• Yamhill PSP Program Summary, 2015, Updated in 2018 for Contact Info (PDF 0.8 Mb)
  • 2017, Cozine Monitoring Results are pending approval by the State. Check back here ~ March / April 2018.
  • 2016, Cozine Monitoring Results (Excel) (PDF)
  • 2015, Cozine Monitoring Results (Excel) (PDF)
  • 2014, Cozine Monitoring Results (Excel) (PDF)
  • 2013, Cozine Monitoring Results (Excel) (PDF)
  • 2012, Cozine Monitoring Results (Excel) (PDF) Pending Retrieval from State Database
  • 2011, Cozine Monitoring Results (Excel) (PDF) Pending Retrieval from State Database


Learn More About Cozine Creek & Friends of Cozine

With the headwaters of its main branch flowing down from the coastal foothills near S.W. Peavine Road, about five miles west of the city, Cozine Creek cuts through seven miles of forests, farm fields and urban development before joining the South Yamhill River near S.E. Dayton Avenue. Another 14 miles of named and unnamed tributaries enter the main branch from the north, south and west. 

Prior to European settlement in the Willamette Valley in the early to mid 1800s, the lands encompassing the more than 11-square-mile drainage area of Cozine Creek and its tributaries
were dominated by wide open expanses of grass prairies, edible wildflowers and scatterings of mature oak trees, with majestic boughs stretching out limbs to form umbrella-shaped crowns. And along the active floodplains, dense woodlands shaded the waters of Cozine Creek with stands of oak, ash, big leaf maple and cottonwood.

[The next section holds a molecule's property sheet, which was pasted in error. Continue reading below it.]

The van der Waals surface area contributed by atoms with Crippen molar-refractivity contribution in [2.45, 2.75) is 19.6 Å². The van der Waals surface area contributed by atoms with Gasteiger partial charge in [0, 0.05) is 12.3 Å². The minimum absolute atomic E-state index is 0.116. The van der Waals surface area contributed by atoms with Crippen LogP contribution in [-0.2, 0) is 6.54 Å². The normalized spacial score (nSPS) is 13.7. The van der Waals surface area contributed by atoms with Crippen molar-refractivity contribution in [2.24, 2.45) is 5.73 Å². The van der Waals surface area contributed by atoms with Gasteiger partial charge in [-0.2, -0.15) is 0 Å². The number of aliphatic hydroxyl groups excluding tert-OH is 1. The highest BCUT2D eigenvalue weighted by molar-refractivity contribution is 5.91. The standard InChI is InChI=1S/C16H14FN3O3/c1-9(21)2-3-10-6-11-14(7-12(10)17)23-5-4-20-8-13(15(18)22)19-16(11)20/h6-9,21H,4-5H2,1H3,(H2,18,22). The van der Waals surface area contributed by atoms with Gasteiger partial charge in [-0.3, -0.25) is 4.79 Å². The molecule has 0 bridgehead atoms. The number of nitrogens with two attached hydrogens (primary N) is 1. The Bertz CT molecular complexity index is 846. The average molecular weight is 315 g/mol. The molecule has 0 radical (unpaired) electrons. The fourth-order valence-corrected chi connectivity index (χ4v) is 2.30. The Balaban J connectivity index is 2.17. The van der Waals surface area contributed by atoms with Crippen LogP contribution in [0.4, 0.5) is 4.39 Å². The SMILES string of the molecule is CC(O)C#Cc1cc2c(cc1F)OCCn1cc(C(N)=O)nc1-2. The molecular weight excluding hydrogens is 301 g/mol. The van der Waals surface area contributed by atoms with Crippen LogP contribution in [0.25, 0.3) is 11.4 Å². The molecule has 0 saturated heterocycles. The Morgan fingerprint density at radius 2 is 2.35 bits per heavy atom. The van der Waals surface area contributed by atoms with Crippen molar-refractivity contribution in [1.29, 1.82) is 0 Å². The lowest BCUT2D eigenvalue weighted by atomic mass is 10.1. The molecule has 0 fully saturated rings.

Cozine Creek has been a focus area for the Greater Yamhill Watershed Council (GYWC) since 1995.  As a result of historic and current land use practices, the biological, physical, chemical, and social characteristics of Cozine Creek have been altered and even degraded. State-funded water quality monitoring projects conducted by the Greater Yamhill Watershed Council (GYWC) have identified that Cozine Creek is water quality impaired by multiple pollutants, including stream temperatures that are too hot for fish, dissolved oxygen levels that are too low for general aquatic life, and summertime E. Coli concentrations that have exceeded limits for human recreational water contact. 

Yet despite these concerns, life can be surprisingly resilient in Cozine Creek. And if you look in the right places, you’ll be surprised to discover how much you may have been missing: beaver, fish, crawdads, blue heron, bald eagles, and even fields of flowering camas lilies and ancient oak trees.

We have an abundance of opportunities to improve the health and beauty of Cozine Creek. The time to care for Cozine is now. In the coming months, with funding and support from the City of McMinnville, Linfield College, and the Yamhill Soil & Water Conservation District, the GYWC will be conducting a number of outreach activities to help lift Cozine Creek back into our community awareness, including habitat project tours, social potlucks, weed control and native planting workshops, as well as opportunities for volunteering for trash cleanups and habitat restoration work parties.

The GYWC will also be reaching out to landowners and stakeholders to find those who are interested in weed control and native planting projects along their properties. Since 2002, the GYWC and our partners have secured more than $45,000 in state funding and local matching dollars for projects to enhance habitat along Cozine Creek. With the support of our community and Cozine Creek landowners, we are working to accelerate the pace of these efforts, and to meet our goal of securing another $45,000 for projects by June 2019.

To stay tuned on upcoming Cozine Creek outreach and volunteer opportunities, please sign up for our Friends of Cozine E-Newsletter  or contact us at info@gywc.org.

Or if you are an interested Cozine Creek landowner and would like to learn more about funding and partnership opportunities for controlling weeds and planting natives, please contact Luke Westphal at 503-474-1047 or luke@gywc.org.